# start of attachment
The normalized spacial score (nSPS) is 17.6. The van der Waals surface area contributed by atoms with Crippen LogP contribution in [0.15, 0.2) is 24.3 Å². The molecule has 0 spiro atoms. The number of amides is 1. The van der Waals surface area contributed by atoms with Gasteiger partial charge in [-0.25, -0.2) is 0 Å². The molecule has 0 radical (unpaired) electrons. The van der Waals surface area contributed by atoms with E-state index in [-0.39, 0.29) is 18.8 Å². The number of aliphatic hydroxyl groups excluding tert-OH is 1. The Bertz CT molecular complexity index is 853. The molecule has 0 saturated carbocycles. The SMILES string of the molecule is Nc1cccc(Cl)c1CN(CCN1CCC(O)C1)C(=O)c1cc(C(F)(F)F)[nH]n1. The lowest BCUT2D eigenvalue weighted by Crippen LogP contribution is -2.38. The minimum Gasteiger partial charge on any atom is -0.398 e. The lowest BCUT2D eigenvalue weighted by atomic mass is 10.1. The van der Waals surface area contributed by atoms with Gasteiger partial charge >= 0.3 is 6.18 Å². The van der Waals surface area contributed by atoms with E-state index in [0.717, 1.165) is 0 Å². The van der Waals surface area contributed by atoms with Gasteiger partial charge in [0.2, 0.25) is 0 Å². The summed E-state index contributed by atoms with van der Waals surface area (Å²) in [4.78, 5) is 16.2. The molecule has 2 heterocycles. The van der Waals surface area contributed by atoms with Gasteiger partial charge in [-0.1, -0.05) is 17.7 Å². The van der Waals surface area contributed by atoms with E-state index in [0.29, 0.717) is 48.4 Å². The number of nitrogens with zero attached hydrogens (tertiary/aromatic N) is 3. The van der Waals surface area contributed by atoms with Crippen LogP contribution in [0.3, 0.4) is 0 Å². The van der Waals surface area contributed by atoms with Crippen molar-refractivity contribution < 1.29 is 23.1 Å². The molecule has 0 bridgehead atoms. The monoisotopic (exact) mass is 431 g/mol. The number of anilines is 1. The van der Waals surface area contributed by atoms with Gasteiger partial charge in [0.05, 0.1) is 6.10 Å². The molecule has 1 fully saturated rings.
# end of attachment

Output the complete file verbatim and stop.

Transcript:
The normalized spacial score (nSPS) is 17.6. The van der Waals surface area contributed by atoms with Crippen LogP contribution in [0.15, 0.2) is 24.3 Å². The molecule has 0 spiro atoms. The number of amides is 1. The van der Waals surface area contributed by atoms with Gasteiger partial charge in [-0.25, -0.2) is 0 Å². The molecule has 0 radical (unpaired) electrons. The van der Waals surface area contributed by atoms with E-state index in [-0.39, 0.29) is 18.8 Å². The number of aliphatic hydroxyl groups excluding tert-OH is 1. The Bertz CT molecular complexity index is 853. The molecule has 0 saturated carbocycles. The SMILES string of the molecule is Nc1cccc(Cl)c1CN(CCN1CCC(O)C1)C(=O)c1cc(C(F)(F)F)[nH]n1. The lowest BCUT2D eigenvalue weighted by Crippen LogP contribution is -2.38. The minimum Gasteiger partial charge on any atom is -0.398 e. The lowest BCUT2D eigenvalue weighted by atomic mass is 10.1. The van der Waals surface area contributed by atoms with Gasteiger partial charge >= 0.3 is 6.18 Å². The van der Waals surface area contributed by atoms with E-state index in [0.717, 1.165) is 0 Å². The van der Waals surface area contributed by atoms with Gasteiger partial charge in [0.2, 0.25) is 0 Å². The summed E-state index contributed by atoms with van der Waals surface area (Å²) in [4.78, 5) is 16.2. The molecule has 2 heterocycles. The van der Waals surface area contributed by atoms with Gasteiger partial charge in [-0.1, -0.05) is 17.7 Å². The van der Waals surface area contributed by atoms with E-state index in [0.29, 0.717) is 48.4 Å². The number of nitrogens with zero attached hydrogens (tertiary/aromatic N) is 3. The van der Waals surface area contributed by atoms with Crippen LogP contribution in [0.3, 0.4) is 0 Å². The van der Waals surface area contributed by atoms with Crippen molar-refractivity contribution < 1.29 is 23.1 Å². The molecule has 0 bridgehead atoms. The monoisotopic (exact) mass is 431 g/mol. The number of anilines is 1. The van der Waals surface area contributed by atoms with Gasteiger partial charge in [0.05, 0.1) is 6.10 Å². The molecule has 1 fully saturated rings.